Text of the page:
With the Grammy Awards on January 28, music might be on the mind of many collectors and sellers. As we've done with previous posts on jewellery, coins and sports collectibles, we want to offer our fans a thorough overview of the many ways your music memorabilia can make you big money.
To no one's surprise, any collectibles around the Beatles is still hot for buyers. When Beatlemania reached a feverish pitch in the mid-60s, a slew of companies—some authorized, some not—spat out machine-autographed beachhats,purses, bracelets, and even hair gel.
Apart from the merchandise, Beatles collectors are often hungry to snag ticket stubs and rare posters, like the oneWes Wilson made for the group’s final live performance on tour at San Francisco’s Candlestick Park in 1966.
Some Beatles collectibles can rake in hefty sales. Two years ago, the long-thought-lost Gibson guitar on which John Lennon co-wrote the first tide of Beatles classics (“She Loves You,” “I Saw Her Standing There,” “I Want to Hold Your Hand,” “All My Loving”) sold at auction to an anonymous bidder for $2.4 million US. A few weeks earlier, Sotheby's London sold a 1962 contract signed by the Beatles and their manager Brian Epstein for $569,000 US. Time to raid your parents' attic!
The golden era of rock n' roll gave collectible lovers plenty to get excited about. For Elvis fanatics, mint condition 45s from his Sun Records years are extremely desirable, as well as rarer items from his famously flamboyant wardrobe.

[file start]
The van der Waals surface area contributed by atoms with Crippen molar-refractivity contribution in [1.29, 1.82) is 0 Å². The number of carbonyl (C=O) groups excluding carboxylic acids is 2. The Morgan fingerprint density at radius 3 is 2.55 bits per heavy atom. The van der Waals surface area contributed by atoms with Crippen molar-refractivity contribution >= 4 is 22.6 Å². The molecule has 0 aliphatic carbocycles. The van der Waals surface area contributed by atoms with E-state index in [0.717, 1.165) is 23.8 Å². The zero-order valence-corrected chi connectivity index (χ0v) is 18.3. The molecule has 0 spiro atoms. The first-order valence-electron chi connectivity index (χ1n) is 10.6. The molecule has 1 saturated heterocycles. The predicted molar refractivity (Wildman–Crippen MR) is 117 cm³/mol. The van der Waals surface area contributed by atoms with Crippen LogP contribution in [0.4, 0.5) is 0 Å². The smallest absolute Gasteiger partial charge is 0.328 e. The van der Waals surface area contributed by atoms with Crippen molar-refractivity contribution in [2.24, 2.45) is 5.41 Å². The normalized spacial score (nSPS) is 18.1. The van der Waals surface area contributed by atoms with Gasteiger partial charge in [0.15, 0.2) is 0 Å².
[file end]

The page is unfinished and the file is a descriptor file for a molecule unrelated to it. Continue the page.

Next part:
In 2016, Janis Joplin's psychedelic Porsche 356 Cabriolet sold for $1.76 million US at Sotheby’s New York. A decade earlier, Kurt Cobain's iconic mohair cardigan went for $137,500 USand Alice Cooper's old guillotine raked in $32,500 US.
When a musician dies, their memorabilia skyrockets in popularity and price, as you'd expect. In 2016, Prince's jacket from his legendary film Purple Rain sold for $100,000, as we learn here.
You might think those oh-so-teenage-era posters featuring Jimi Hendrix or Phish will be ho-hum to collectors, but some can be quite valuable. Phish, Pearl Jam and Grateful Dead posters might be attractive to passionate music collectors, especially the work Jim Pollock did for Phish.
Just be sure the poster is in mint condition, and avoid rolling it into tubes in order to keep its shape. Consider investing in lamination or plastic-sheeting if you'll be transporting the precious posters often.
If you don't have albums, Beatles merch or posters, consider that old ukulele passed down from generation to generation in your family. Old instruments, made by companies in short supply especially, could be appealing to music memorabilia enthusiasts.
Flutes are known as one of the world's oldest instruments, dating back 4,000 years ago, so don't discount fringe instruments such as flutes and lutes.
Antique instruments may also come in the form of harmonicas and accordions, which are often associated with German ballads, Cajun tunes, and specific era in American history.
Finally, jukeboxes are barely seen in bars these days, which makes their appearance on a collector's list all that more attractive. Jukeboxes from the 40s and 50s can fetch up to $20,000 each, depending on their condition. 78 RMP versions are also quite rare to find and can be valued much higher than other models.
If you have instruments, music collectibles or other memorabilia you want evaluated by Muzeum's network of collectors, email us anytime for a free estimate!
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